RESULTS

Study Selection Process

The primary search retrieved 713 studies. At review, 676 studies were excluded after reading the abstract and an additional 27 studies were excluded after reading the full text because they did not meet the inclusion criteria. In addition, three studies were excluded because of repetitive publication. We finally included seven studies. Figure 1 shows a flowchart of the study selection process.

Flowchart of the study selection process.

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Figure 1

Flowchart of the study selection process.

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The characteristics of the seven studies finally selected are shown in Table 1. The publication years spanned from 2009 to 2014. The number of patients enrolled in single studies ranged from 30 to 51 patients. The total number of patients was 273. The selected AHI threshold value was 10 or 15 times per hour. All studies had a high QUADAS score (≥ 10).

Threshold Effect

Computation of Spearman correlation coefficient between log of sensitivity and log of [1- specificity] of acoustic analysis of snoring was 0.00 (p = 1.00), indicating no statistically significant threshold effect.

Diagnostic Accuracy

Figure 2 shows the forest plot of sensitivity and specificity for acoustic analysis of snoring in the diagnosis of OSA for the seven studies. The sensitivity ranged from 0.80 to 0.94 (pooled: 0.88; 95% CI: 0.82–0.93), and the specificity ranged from 0.70 to 0.92 (pooled: 0.81; 95% CI: 0.72–0.88). We also found that pooled PLR was 4.44 (95% CI: 2.39–8.27), NLR was 0.15 (95% CI: 0.10–0.24), and DOR was 32.18 (95% CI: 13.96–74.18). χ2 values of sensitivity, specificity, PLR, NLR, and DOR were 2.37 (p = 0.88), 10.39 (p = 0.10), 12.57 (p = 0.05), 3.79 (p = 0.71), and 6.91 (p = 0.33), respectively. I2 less than 50% in all parameters except pooled Positive LR (52.3%), indicating no significant heterogeneity between studies.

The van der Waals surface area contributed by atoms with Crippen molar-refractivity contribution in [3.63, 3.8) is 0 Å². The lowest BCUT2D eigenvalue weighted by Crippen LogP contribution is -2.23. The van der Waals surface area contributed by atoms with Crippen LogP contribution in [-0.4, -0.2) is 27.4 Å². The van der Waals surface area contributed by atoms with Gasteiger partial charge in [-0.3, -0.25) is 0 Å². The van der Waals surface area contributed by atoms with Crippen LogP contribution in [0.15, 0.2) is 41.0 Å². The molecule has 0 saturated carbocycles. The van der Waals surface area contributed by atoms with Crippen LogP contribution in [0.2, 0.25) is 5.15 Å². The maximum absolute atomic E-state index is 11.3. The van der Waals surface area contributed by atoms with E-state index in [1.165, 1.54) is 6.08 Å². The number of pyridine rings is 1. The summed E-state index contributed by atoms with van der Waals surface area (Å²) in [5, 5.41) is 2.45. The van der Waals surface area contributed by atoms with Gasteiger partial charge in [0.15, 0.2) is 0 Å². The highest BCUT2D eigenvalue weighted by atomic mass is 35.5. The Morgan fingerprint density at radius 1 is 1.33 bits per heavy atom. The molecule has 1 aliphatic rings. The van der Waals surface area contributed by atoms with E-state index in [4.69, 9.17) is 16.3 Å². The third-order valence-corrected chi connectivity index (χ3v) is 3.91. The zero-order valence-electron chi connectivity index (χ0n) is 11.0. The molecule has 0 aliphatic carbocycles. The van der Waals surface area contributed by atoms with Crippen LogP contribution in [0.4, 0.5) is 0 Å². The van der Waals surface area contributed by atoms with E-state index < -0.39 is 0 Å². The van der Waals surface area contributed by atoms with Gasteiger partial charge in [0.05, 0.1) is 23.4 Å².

Forest plots of sensitivity and specificity estimates for acoustic analysis of snoring in the diagnosis of obstructive sleep apnea syndrome (OSAS) in the seven studies selected.

The point estimates of sensitivity and specificity from each study are shown as solid circles and the size of each study is indicated by the size of the solid circle. Error bars are 95% confidence intervals (CI). LR, likelihood ratio.

jcsm.11.7.765b.jpg

jcsm.11.7.765b.jpg
Figure 2

Forest plots of sensitivity and specificity estimates for acoustic analysis of snoring in the diagnosis of obstructive sleep apnea syndrome (OSAS) in the seven studies selected.The point estimates of sensitivity and specificity from each study are shown as solid circles and the size of each study is indicated by the...

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A SROC curve for acoustic analysis of snoring showing TP rates versus FP rates from individual studies is shown in Figure 3. As a global measure of test efficacy, we used the Q-value (the intersection point of the SROC curve with a diagonal line from the left upper corner to the right corner of the ROC space), which corresponds to the highest common value of sensitivity and specificity for the test. This point does not indicate the only or even the best combination of sensitivity and specificity for a particular clinical setting but represents an overall measure of the discriminatory power of a test. Our data showed that the SROC curve was positioned near the desirable upper left corner of the SROC curve. The maximum joint sensitivity and specificity (i.e., the Q-value) was 0.87, and the AUC was 0.93, indicating a high level of overall accuracy.